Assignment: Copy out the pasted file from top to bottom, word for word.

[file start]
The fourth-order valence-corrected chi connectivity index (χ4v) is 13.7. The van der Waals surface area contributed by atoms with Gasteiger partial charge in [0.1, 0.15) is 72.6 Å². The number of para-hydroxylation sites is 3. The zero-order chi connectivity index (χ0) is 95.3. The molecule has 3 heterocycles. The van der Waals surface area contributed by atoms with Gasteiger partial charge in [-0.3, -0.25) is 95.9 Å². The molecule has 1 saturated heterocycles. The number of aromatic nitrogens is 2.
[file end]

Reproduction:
The fourth-order valence-corrected chi connectivity index (χ4v) is 13.7. The van der Waals surface area contributed by atoms with Gasteiger partial charge in [0.1, 0.15) is 72.6 Å². The number of para-hydroxylation sites is 3. The zero-order chi connectivity index (χ0) is 95.3. The molecule has 3 heterocycles. The van der Waals surface area contributed by atoms with Gasteiger partial charge in [-0.3, -0.25) is 95.9 Å². The molecule has 1 saturated heterocycles. The number of aromatic nitrogens is 2.